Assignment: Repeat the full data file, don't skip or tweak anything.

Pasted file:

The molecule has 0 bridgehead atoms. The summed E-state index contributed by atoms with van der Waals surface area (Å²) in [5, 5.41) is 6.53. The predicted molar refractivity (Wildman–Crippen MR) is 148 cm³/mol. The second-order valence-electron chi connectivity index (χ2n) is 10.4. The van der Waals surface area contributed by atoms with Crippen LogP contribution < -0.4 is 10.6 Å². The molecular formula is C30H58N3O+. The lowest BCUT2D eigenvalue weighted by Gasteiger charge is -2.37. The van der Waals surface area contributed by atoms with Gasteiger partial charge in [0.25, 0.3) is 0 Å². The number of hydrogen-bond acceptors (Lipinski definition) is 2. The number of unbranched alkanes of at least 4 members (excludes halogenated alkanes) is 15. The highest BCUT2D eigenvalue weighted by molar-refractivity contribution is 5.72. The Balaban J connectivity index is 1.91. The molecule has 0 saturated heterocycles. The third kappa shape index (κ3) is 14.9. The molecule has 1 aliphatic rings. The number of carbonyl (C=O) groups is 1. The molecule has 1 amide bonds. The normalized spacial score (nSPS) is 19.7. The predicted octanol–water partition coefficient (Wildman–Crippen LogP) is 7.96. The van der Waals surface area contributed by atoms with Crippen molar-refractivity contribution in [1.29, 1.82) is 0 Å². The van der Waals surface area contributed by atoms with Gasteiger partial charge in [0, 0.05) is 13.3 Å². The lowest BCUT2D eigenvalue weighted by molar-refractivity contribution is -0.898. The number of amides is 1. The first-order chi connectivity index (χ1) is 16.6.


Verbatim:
The molecule has 0 bridgehead atoms. The summed E-state index contributed by atoms with van der Waals surface area (Å²) in [5, 5.41) is 6.53. The predicted molar refractivity (Wildman–Crippen MR) is 148 cm³/mol. The second-order valence-electron chi connectivity index (χ2n) is 10.4. The van der Waals surface area contributed by atoms with Crippen LogP contribution < -0.4 is 10.6 Å². The molecular formula is C30H58N3O+. The lowest BCUT2D eigenvalue weighted by Gasteiger charge is -2.37. The van der Waals surface area contributed by atoms with Gasteiger partial charge in [0.25, 0.3) is 0 Å². The number of hydrogen-bond acceptors (Lipinski definition) is 2. The number of unbranched alkanes of at least 4 members (excludes halogenated alkanes) is 15. The highest BCUT2D eigenvalue weighted by molar-refractivity contribution is 5.72. The Balaban J connectivity index is 1.91. The molecule has 0 saturated heterocycles. The third kappa shape index (κ3) is 14.9. The molecule has 1 aliphatic rings. The number of carbonyl (C=O) groups is 1. The molecule has 1 amide bonds. The normalized spacial score (nSPS) is 19.7. The predicted octanol–water partition coefficient (Wildman–Crippen LogP) is 7.96. The van der Waals surface area contributed by atoms with Crippen molar-refractivity contribution in [1.29, 1.82) is 0 Å². The van der Waals surface area contributed by atoms with Gasteiger partial charge in [0, 0.05) is 13.3 Å². The lowest BCUT2D eigenvalue weighted by molar-refractivity contribution is -0.898. The number of amides is 1. The first-order chi connectivity index (χ1) is 16.6.